The Soviet Union occupied Bornholm between 1945 and 1946. As the local museum curator, I’ve spent the past couple of years giving guided tours around the island’s Soviet war cemetery, which has become a focus for protests about the invasion of Ukraine. The dispute offers insights into the Kremlin’s continuing perversion of history. 

While the rest of Denmark was liberated by the British army, Bornholm was occupied by Soviet troops after the island towns of Rønne and Nexø were devastated by Soviet bombing on May 7 and 8 1945. Bornholm is close to the Pomeranian coast, where some of the last intense battles of World War II took place, and the Germans were eager to hold the island to aid the retreat of troops from present-day Poland. 

When Soviet ships entered the port of Rønne on May 9, it was the beginning of 11 months of occupation. On the one hand, the Soviets were welcomed as liberators, but on the other, they were looked at with suspicion. Why did they stay so long? And what should be done about the crime and violence that always followed in their path? 

Their troops were told that Danes were not Germans, and thus should be treated somewhat more humanely, in contrast to the wave of anarchy, murder, and rape that characterized Russia’s treatment of Germans. Even so, there were rapes and crime was rampant. In the end, Stalin decided not to hold on to Bornholm, making the island a very lucky outlier among Soviet-liberated lands in Europe. Only in northern Norway and Austria did the Soviet occupation end before 1990. 

On April 5, 1946, the last Soviet troops left the island, and Danes drew a collective sigh of relief. The Russians left behind 30 dead soldiers in a cemetery, which became the site for an annual wreath-laying at which Soviet ambassadors recalled the glorious heroes who had liberated Bornholm from the Nazi yoke.  

It was a place of remembrance but also a place of propaganda. The ceremonies always involved Danish officials and military personnel who bit their tongues through awkward meetings with representatives of the Warsaw Pact. A few Danish communists were also happy to attend. 

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When the Soviet Union dissolved in 1991, the Danes hoped for peace and neighborly friendship with the new Russia. On Bornholm, the ambassadors of the new Russian Federation continued to stop by every year to lay their wreaths at the memorial. Danish official representatives still took part — both civilian and military.  

The memorial was the same, but the Russians developed a new agenda. During the Cold War, it had been a place used to promote Communist values, now it was consecrated as a Russian Orthodox cemetery. In 1945 it had been important for the Soviet Union that the cemetery was a strictly non-religious place; now the same memorial could be used to promote Putinist values of Orthodox conservatism, nationalism, and militarism.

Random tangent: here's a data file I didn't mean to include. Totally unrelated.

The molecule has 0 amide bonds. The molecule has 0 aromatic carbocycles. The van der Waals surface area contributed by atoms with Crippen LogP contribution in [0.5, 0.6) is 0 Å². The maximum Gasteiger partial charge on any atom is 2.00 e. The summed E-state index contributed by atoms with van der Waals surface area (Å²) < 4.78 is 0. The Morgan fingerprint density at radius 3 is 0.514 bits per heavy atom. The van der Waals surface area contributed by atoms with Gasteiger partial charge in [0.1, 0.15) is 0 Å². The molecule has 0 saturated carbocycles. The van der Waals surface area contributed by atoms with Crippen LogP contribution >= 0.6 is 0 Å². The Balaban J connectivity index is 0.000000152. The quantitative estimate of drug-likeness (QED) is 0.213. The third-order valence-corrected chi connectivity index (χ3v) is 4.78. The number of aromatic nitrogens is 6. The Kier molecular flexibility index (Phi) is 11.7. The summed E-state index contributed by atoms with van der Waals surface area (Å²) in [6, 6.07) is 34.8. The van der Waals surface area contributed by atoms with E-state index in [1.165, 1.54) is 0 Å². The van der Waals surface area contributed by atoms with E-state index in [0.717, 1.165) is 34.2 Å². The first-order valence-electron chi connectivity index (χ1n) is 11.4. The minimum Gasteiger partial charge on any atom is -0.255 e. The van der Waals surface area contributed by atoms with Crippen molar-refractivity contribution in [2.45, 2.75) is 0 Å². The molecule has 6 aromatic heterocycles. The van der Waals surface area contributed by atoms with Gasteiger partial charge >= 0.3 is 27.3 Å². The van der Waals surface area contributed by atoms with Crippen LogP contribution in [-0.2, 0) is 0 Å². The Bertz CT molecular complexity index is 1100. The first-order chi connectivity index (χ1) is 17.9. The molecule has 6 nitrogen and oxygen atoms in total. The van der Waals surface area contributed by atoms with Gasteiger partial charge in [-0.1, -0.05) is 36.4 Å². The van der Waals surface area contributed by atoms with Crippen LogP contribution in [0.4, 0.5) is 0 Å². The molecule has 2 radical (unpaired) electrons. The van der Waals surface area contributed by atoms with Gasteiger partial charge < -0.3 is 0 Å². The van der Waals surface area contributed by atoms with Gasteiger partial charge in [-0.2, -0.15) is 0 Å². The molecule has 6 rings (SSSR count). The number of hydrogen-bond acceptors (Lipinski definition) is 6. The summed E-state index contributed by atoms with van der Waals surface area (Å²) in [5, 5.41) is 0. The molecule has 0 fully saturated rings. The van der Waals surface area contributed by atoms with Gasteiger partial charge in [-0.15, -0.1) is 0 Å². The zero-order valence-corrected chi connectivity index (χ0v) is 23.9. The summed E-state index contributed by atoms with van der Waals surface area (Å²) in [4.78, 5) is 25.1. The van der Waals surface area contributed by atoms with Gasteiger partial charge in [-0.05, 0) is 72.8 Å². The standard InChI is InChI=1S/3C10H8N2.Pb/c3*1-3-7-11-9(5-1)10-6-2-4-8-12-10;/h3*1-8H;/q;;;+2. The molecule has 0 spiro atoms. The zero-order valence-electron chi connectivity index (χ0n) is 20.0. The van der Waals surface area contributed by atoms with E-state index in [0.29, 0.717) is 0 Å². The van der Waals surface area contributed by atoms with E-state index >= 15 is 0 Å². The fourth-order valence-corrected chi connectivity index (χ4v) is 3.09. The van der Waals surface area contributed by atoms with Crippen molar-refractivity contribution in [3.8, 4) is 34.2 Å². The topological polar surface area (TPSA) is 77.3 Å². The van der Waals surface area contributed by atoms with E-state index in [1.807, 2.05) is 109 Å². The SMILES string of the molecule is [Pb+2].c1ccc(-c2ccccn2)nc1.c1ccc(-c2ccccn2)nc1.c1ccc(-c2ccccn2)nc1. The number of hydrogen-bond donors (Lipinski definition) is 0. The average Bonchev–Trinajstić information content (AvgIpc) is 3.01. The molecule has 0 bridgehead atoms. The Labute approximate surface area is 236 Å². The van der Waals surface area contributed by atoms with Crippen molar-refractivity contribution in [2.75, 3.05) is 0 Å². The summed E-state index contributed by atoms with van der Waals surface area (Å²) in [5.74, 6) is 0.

In 2014 things changed. The illegal Russian occupation and annexation of Crimea meant the Danish military no longer cooperated with their Russian counterparts, and Danish soldiers no longer participated in the wreath laying. The local mayor also stayed away, so the Russians were left to themselves. 

The Russians countered this by seeking to involve the local community in a commemorative exhibition. They also made an addition to the memorial, a steel structure with a plaque commemorating all the victims of a Soviet troop transport ship that struck a mine in 1945. Of the 170 dead soldiers, 18 are buried at the cemetery in Bornholm.  

The ship was leased from Denmark, and 12 of the dead were sailors from Bornholm, so their names were included on the new plaque. The intention was to lure back the Danish representatives, and it seemed to have been successful when the mayor and deputy mayor attended the ceremony in May 2021.  

But there was a change after the full-scale invasion of Ukraine, particularly when Ukrainian refugees arrived in Bornholm. A number of staff from the Russian embassy in Copenhagen had been expelled, so it was also uncertain if the ambassador would even arrive with his wreath.  

The refugees visited the cemetery and made their mark, changing the text on the memorial on May 8, 2022, the day before the annual ceremony. They used blue and yellow spray paint to change the Russian inscription from: “Eternal glory to the Russian heroes who gave their lives in the fight against German occupiers” to “Eternal glory to the Ukrainian heroes who gave their lives in the fight against Russian occupiers.”  

On May 9, the angry Russian ambassador, Vladimir Barbin, arrived for the ceremony and to protest, even though the spray paint had been washed off. He was also unhappy with my research, which used official Russian sources to show that nine of the Soviet dead in the cemetery had died from alcohol poisoning, probably from drinking looted local spirits.  

In many places in the Baltic states and Poland, similar monuments are now being removed. Here on Bornholm, we have chosen to keep it to educate the public about Russia’s use and abuse of history. I have now had more than 1,000 visitors on tours of the memorial during which I explain the history of Putinist identity politics and why it is relevant to a Danish audience. 

Dr Jakob Seerup is a curator and researcher at Bornholm Museum, Denmark.  

Europe’s Edge is CEPA’s online journal covering critical topics on the foreign policy docket across Europe and North America. All opinions are those of the author and do not necessarily represent the position or views of the institutions they represent or the Center for European Policy Analysis.

Europe's Edge
CEPA’s online journal covering critical topics on the foreign policy docket across Europe and North America.
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